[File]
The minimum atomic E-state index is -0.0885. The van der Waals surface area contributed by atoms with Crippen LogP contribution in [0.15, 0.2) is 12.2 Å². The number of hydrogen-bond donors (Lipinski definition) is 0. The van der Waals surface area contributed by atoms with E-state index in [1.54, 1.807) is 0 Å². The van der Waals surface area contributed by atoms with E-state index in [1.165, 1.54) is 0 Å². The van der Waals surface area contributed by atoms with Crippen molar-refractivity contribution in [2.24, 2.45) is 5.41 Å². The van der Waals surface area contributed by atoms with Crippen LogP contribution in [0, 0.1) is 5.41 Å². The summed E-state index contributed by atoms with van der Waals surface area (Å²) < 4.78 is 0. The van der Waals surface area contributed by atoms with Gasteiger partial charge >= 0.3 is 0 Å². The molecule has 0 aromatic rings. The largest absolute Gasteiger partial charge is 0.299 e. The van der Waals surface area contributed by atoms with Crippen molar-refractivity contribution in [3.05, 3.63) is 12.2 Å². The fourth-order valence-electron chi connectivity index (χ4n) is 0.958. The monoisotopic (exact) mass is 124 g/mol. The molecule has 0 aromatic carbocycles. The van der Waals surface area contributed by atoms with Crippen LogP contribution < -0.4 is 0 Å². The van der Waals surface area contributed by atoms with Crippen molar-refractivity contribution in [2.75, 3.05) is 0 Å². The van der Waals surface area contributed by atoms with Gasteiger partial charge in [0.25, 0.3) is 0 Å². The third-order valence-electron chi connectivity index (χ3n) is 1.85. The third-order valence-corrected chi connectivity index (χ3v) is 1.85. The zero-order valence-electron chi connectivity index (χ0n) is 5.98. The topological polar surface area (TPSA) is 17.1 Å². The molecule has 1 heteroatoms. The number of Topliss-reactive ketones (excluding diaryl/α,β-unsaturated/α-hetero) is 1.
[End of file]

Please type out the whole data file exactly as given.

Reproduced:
The minimum atomic E-state index is -0.0885. The van der Waals surface area contributed by atoms with Crippen LogP contribution in [0.15, 0.2) is 12.2 Å². The number of hydrogen-bond donors (Lipinski definition) is 0. The van der Waals surface area contributed by atoms with E-state index in [1.54, 1.807) is 0 Å². The van der Waals surface area contributed by atoms with E-state index in [1.165, 1.54) is 0 Å². The van der Waals surface area contributed by atoms with Crippen molar-refractivity contribution in [2.24, 2.45) is 5.41 Å². The van der Waals surface area contributed by atoms with Crippen LogP contribution in [0, 0.1) is 5.41 Å². The summed E-state index contributed by atoms with van der Waals surface area (Å²) < 4.78 is 0. The van der Waals surface area contributed by atoms with Gasteiger partial charge >= 0.3 is 0 Å². The molecule has 0 aromatic rings. The largest absolute Gasteiger partial charge is 0.299 e. The van der Waals surface area contributed by atoms with Crippen molar-refractivity contribution in [3.05, 3.63) is 12.2 Å². The fourth-order valence-electron chi connectivity index (χ4n) is 0.958. The monoisotopic (exact) mass is 124 g/mol. The molecule has 0 aromatic carbocycles. The van der Waals surface area contributed by atoms with Crippen LogP contribution < -0.4 is 0 Å². The van der Waals surface area contributed by atoms with Crippen molar-refractivity contribution in [2.75, 3.05) is 0 Å². The van der Waals surface area contributed by atoms with Gasteiger partial charge in [0.25, 0.3) is 0 Å². The third-order valence-electron chi connectivity index (χ3n) is 1.85. The third-order valence-corrected chi connectivity index (χ3v) is 1.85. The zero-order valence-electron chi connectivity index (χ0n) is 5.98. The topological polar surface area (TPSA) is 17.1 Å². The molecule has 1 heteroatoms. The number of Topliss-reactive ketones (excluding diaryl/α,β-unsaturated/α-hetero) is 1.